Could “trivial benefits” be the answer to costly rewards?
According to One4all Rewards, 83% of British bosses want to reward employees regularly to boost staff morale. The costs of monetary rewards along with potential tax and employers’ national insurance is what deters many employers from doing this.
Therefore, it is worth looking at HMRC’s trivial benefits allowance. This allows employers to reward employees without any tax and NI implications.
These are the following criteria for ‘trivial benefits’:
o it must not cost you more than £50 to provide (or an average of £50 per employee if the benefit is provided to a group of employees)
o it is not provided to the employee in recognition of a service, employment duties or their performance, i.e. it is a goodwill gesture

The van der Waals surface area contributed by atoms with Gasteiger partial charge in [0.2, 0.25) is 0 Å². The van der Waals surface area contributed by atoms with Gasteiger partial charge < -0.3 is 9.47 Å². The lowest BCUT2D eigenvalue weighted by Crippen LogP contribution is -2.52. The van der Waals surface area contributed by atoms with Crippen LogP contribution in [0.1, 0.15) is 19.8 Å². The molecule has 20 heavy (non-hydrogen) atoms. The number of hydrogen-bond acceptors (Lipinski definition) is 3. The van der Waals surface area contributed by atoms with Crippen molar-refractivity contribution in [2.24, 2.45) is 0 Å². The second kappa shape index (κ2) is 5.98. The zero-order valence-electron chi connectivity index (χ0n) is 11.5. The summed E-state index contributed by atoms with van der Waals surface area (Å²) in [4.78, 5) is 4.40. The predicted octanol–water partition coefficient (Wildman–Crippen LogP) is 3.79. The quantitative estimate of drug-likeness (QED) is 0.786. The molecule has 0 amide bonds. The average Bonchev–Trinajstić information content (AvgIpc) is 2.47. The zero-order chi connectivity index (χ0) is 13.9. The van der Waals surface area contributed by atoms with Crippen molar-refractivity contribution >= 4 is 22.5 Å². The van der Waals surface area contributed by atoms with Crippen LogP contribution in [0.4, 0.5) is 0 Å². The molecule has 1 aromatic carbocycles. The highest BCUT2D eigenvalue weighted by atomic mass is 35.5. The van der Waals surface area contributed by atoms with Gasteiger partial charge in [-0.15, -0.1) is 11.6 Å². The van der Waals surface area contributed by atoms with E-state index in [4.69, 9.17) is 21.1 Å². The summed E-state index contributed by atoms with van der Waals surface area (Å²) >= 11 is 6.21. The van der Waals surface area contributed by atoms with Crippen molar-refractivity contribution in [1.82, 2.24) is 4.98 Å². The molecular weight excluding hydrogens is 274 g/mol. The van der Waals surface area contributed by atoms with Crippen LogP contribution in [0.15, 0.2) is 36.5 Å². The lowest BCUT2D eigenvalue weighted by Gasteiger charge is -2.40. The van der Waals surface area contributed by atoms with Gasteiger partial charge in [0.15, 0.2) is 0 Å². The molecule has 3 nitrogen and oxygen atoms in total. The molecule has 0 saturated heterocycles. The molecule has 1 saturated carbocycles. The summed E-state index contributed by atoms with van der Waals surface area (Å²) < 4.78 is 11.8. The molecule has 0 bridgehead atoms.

o it must not be given in the form of cash or a cash voucher; and
o it isn’t in the terms of the employee’s employment contract.
Examples of a trivial benefit could be:
o a gift voucher or a gift card (these were previously not allowable but this restriction has been removed)
o a birthday or Christmas present
o flowers or other gifts on occasions such as marriage, birth of a child or illness
o a bottle (or two) of wine or a hamper.
NB: Where the trivial benefits exemption is properly met, you don’t need to pay any tax or employers’ NI (currently 13.8%). Neither do you nor the employee have to report or declare the benefit to HMRC. All trivial benefits are deductible for corporation tax purposes in the usual way.
Credit: Business Advice Directory
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